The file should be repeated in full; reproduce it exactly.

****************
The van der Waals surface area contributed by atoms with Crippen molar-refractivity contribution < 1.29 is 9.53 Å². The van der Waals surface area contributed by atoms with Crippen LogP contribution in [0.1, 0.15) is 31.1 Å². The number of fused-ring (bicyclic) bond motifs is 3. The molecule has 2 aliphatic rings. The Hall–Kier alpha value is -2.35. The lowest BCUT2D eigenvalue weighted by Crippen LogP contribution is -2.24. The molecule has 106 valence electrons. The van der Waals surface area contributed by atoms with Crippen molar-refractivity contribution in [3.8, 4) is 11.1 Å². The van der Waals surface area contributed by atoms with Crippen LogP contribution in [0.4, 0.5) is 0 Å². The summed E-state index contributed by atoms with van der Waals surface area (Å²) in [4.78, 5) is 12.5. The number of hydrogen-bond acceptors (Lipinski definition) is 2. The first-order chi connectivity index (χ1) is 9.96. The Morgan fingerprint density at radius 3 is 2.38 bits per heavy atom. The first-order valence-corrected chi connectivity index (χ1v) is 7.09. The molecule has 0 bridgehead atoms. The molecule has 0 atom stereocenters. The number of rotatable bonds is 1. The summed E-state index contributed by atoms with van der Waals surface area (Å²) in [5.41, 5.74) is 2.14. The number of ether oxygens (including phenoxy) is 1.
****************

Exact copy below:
The van der Waals surface area contributed by atoms with Crippen molar-refractivity contribution < 1.29 is 9.53 Å². The van der Waals surface area contributed by atoms with Crippen LogP contribution in [0.1, 0.15) is 31.1 Å². The number of fused-ring (bicyclic) bond motifs is 3. The molecule has 2 aliphatic rings. The Hall–Kier alpha value is -2.35. The lowest BCUT2D eigenvalue weighted by Crippen LogP contribution is -2.24. The molecule has 106 valence electrons. The van der Waals surface area contributed by atoms with Crippen molar-refractivity contribution in [3.8, 4) is 11.1 Å². The van der Waals surface area contributed by atoms with Crippen LogP contribution in [0.4, 0.5) is 0 Å². The summed E-state index contributed by atoms with van der Waals surface area (Å²) in [4.78, 5) is 12.5. The number of hydrogen-bond acceptors (Lipinski definition) is 2. The first-order chi connectivity index (χ1) is 9.96. The Morgan fingerprint density at radius 3 is 2.38 bits per heavy atom. The first-order valence-corrected chi connectivity index (χ1v) is 7.09. The molecule has 0 bridgehead atoms. The molecule has 0 atom stereocenters. The number of rotatable bonds is 1. The summed E-state index contributed by atoms with van der Waals surface area (Å²) in [5.41, 5.74) is 2.14. The number of ether oxygens (including phenoxy) is 1.